5fJuly 2013 LECTURE Thursday, July 18, 2013  12:00 Noon – 1:00 PM “Getting From Here to There: The Development of Roads” Presented by: William Covington

Relive history with the Denton County Museums! Come back in time to the 18th   and 19th centuries as Bill Covington, discusses the development of early roads in Texas and the United States.  Always lively and animated, Bill will be in period costume to illustrate the relationship between how roads developed in colonial America times up to our current Denton county roads.

pic___ganzer_road_at_milam_creekMany Texas roads are attributed to former Indian trails or the marked trails of early Spanish explorers during the Spanish exploration and occupation of Texas (1716–1821), but the first known roads developed as the result of the necessity for travel from Mexico to San Antonio, Goliad, and the East Texas missions.

Early Texas law called for the establishment of first-class roads between county seats. These roads were forty-foot-wide cleared paths. Stumps less than eight inches in diameter were cut off at the ground, and larger stumps were rounded off so that wagon wheels could more easily roll over them. Second-class roads were thirty feet wide, and third-class roads were twenty-two feet wide. In 1883 the state government adopted a constitutional amendment that provided for a fifteen-cent county road tax for every dollar valuation. At that time the county commissioners' court had the power to choose routes and construct roads.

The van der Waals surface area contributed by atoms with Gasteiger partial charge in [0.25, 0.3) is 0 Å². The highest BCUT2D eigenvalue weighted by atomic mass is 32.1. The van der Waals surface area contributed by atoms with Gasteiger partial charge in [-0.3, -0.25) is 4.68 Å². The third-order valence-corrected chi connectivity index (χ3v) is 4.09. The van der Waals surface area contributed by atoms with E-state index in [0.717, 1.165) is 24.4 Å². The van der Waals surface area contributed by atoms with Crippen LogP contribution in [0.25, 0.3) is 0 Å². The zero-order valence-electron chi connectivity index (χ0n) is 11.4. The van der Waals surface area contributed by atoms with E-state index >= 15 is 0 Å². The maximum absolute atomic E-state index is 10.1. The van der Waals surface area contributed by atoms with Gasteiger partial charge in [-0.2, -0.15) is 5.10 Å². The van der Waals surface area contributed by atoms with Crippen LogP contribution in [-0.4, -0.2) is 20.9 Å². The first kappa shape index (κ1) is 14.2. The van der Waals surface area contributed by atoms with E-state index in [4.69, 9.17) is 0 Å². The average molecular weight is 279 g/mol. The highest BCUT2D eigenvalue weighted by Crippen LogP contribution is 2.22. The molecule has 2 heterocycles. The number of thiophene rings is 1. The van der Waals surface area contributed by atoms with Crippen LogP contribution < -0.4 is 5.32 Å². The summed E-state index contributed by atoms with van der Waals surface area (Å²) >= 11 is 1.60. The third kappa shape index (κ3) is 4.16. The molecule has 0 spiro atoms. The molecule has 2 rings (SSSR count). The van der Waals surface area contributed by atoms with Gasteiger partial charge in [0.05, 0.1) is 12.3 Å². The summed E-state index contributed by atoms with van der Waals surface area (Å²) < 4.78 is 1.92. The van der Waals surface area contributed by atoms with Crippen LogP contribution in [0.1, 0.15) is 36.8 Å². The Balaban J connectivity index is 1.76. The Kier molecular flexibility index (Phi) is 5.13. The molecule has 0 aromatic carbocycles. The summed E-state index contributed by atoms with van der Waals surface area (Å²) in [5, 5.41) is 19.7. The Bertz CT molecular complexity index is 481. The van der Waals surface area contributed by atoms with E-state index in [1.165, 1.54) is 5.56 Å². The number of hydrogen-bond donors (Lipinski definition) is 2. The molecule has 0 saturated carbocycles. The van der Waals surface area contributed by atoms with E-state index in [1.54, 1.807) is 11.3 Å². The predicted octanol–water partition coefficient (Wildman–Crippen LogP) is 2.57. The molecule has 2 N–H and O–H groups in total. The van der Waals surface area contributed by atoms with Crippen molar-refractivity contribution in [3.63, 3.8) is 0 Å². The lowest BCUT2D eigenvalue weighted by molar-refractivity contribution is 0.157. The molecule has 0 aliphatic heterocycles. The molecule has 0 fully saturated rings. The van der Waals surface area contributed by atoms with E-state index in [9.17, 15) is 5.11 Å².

About the speaker Bill Covington served as an instructor in Dallas ISD of both Social Studies and English as a Second Language (ESL), primarily at the middle school level. For six years he worked as an adjunct instructor for several of the local community colleges. Currently, he is an instructor of Social Studies at the Waxahachie Global High School in Waxahachie, TX where he teaches World Geography, World History and U.S. History and an adjunct instructor of U.S., European and Texas History at Navarro College, also in Waxahachie, TX. A native of Fort Worth, TX, he resides in Cedar Hill, TX with his wife and three children.

Visit the Museum All Courthouse Museum exhibits and lectures are free and open to the public.  The courthouse has handicapped parking and accessibility through the north entrance. The Courthouse-on-the-Square Museum is located in the historic Denton County Courthouse at 110 W. Hickory in Denton, TX.